President-elect Donald Trump will be entering office with more business interests than any prior president, a fact which has led to concerns over conflicts of interest. His daughter Ivanka Trump's company won't be involved in politics, its editorial team said in a statement. But given that Ivanka's jewelry company recently had to apologize for promoting a $10,800 bracelet she wore during her family's 60 Minutes appearance, it seems a little unrealistic for either Ivanka or her company to stay out of politics completely.
Ivanka's company is named after her; while her now personal Twitter account used to serve as an account for the company's interests as well, its staff recently created social media accounts separate from the eldest Trump daughter. But the fact remains that while it has her name, Ivanka's fashion and lifestyle brand will continue to be associated with whatever politics she involves herself in.
"Our company’s mission is not political—it never was and it never will be—however, Ivanka, personally, has an increased opportunity to advocate for women and be a positive force for change," Ivanka's eponymous company's editorial team wrote. "As a private citizen, with full awareness of her heightened visibility, she will broaden her efforts to take a stance on issues of critical importance to American women and families." Ivanka's company made no promises about her actions as a private citizen, but even on her own time, Ivanka being involved in politics seems to be delving into murky waters. This is especially the case considering Donald has said his three eldest children will be running his businesses while he serves as president.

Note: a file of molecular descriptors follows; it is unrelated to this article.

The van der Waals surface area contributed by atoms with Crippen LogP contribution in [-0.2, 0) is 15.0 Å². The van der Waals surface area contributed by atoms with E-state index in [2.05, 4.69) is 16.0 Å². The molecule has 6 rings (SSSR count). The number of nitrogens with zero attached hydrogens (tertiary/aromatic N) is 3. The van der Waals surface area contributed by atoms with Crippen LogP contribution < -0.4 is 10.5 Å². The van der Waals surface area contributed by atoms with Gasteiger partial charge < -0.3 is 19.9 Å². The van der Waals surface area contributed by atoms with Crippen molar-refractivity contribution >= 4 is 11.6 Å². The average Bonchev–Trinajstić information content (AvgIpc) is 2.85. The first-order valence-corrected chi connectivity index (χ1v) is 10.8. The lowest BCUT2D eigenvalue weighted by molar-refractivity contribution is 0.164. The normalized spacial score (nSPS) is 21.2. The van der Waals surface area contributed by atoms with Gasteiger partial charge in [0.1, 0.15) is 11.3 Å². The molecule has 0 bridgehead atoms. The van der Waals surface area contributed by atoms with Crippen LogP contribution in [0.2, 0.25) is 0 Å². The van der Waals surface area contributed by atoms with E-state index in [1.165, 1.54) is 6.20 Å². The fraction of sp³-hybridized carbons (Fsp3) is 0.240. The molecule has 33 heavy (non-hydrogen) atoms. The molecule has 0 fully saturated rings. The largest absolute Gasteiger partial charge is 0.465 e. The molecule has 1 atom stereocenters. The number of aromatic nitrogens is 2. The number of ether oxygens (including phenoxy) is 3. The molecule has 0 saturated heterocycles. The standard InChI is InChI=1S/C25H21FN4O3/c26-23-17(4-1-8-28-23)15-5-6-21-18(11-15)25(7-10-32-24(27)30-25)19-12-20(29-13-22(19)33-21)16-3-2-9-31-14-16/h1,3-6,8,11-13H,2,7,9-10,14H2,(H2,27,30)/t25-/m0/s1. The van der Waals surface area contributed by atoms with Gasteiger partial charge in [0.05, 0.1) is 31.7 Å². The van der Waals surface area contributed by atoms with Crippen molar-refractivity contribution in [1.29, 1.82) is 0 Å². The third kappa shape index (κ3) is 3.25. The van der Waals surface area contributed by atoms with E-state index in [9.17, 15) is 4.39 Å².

While there is no actual law saying presidents have to put their interests in a blind trust, Donald has in the past claimed he will use one. A blind trust involves having an independent trustee assume control of Trump's businesses and properties, while maintaining no contact with Trump and his administration. Strangely enough, Donald's version of a blind trust entails having his children Donald Jr., Ivanka, and Eric run his business operations —which is actually pretty much the opposite of the definition of a blind trust.
Several sources have pointed out that it would be unrealistic for Donald to use a blind trust, including longtime surrogate former New York City mayor Rudy Giuliani. During an appearance on CNN, Giuliani claimed using an actual blind trust would put Donald's children out of work, saying, "It's kind of unrealistic to say you're going to take the business away from the three people who are running it and give it to some independent person. And remember, they can't work in the government because of the government rule against nepotism."
Still, Donald's three eldest children are all on his transition team, which instantly seems inappropriate if they're supposed to be uninvolved in politics. Ivanka herself was reportedly involved in writing her father's child care and maternity leave policy, and she sat in on Donald's meeting with Japanese Prime Minister Shinzo Abe. If Ivanka wants to avoid accusations of nepotism and conflicts of interest, she needs to draw a clear line between herself and politics, much in the same vein as her company just did. And then Ivanka — both the company and the Trump daughter — will need to follow through on their promises.